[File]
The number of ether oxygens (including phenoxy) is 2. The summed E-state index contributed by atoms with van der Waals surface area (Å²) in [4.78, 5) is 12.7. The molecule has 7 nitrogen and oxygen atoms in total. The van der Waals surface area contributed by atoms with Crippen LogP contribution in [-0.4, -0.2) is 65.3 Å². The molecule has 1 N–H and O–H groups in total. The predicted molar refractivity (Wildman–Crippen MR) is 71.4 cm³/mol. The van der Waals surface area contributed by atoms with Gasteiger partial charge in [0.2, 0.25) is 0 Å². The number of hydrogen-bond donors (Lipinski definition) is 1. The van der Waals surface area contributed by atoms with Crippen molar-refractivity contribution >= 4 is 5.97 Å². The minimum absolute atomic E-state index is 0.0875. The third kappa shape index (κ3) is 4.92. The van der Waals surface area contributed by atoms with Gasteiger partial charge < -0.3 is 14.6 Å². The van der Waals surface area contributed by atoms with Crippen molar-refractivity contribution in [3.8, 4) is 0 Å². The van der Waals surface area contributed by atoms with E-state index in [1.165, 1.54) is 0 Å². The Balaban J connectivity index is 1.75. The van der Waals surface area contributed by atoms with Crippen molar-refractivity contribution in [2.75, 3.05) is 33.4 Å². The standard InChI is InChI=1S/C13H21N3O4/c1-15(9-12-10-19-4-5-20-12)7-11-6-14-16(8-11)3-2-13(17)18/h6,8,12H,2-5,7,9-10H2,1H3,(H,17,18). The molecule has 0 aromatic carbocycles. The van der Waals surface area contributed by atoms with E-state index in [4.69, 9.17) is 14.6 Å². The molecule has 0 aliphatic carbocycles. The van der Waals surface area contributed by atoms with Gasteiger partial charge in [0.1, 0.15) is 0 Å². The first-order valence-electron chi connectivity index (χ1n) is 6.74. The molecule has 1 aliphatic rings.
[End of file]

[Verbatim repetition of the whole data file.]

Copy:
The number of ether oxygens (including phenoxy) is 2. The summed E-state index contributed by atoms with van der Waals surface area (Å²) in [4.78, 5) is 12.7. The molecule has 7 nitrogen and oxygen atoms in total. The van der Waals surface area contributed by atoms with Crippen LogP contribution in [-0.4, -0.2) is 65.3 Å². The molecule has 1 N–H and O–H groups in total. The predicted molar refractivity (Wildman–Crippen MR) is 71.4 cm³/mol. The van der Waals surface area contributed by atoms with Gasteiger partial charge in [0.2, 0.25) is 0 Å². The number of hydrogen-bond donors (Lipinski definition) is 1. The van der Waals surface area contributed by atoms with Crippen molar-refractivity contribution >= 4 is 5.97 Å². The minimum absolute atomic E-state index is 0.0875. The third kappa shape index (κ3) is 4.92. The van der Waals surface area contributed by atoms with Gasteiger partial charge < -0.3 is 14.6 Å². The van der Waals surface area contributed by atoms with Crippen molar-refractivity contribution in [3.8, 4) is 0 Å². The van der Waals surface area contributed by atoms with E-state index in [1.165, 1.54) is 0 Å². The Balaban J connectivity index is 1.75. The van der Waals surface area contributed by atoms with Crippen molar-refractivity contribution in [2.75, 3.05) is 33.4 Å². The standard InChI is InChI=1S/C13H21N3O4/c1-15(9-12-10-19-4-5-20-12)7-11-6-14-16(8-11)3-2-13(17)18/h6,8,12H,2-5,7,9-10H2,1H3,(H,17,18). The molecule has 0 aromatic carbocycles. The van der Waals surface area contributed by atoms with E-state index in [4.69, 9.17) is 14.6 Å². The molecule has 0 aliphatic carbocycles. The van der Waals surface area contributed by atoms with Gasteiger partial charge in [0.1, 0.15) is 0 Å². The first-order valence-electron chi connectivity index (χ1n) is 6.74. The molecule has 1 aliphatic rings.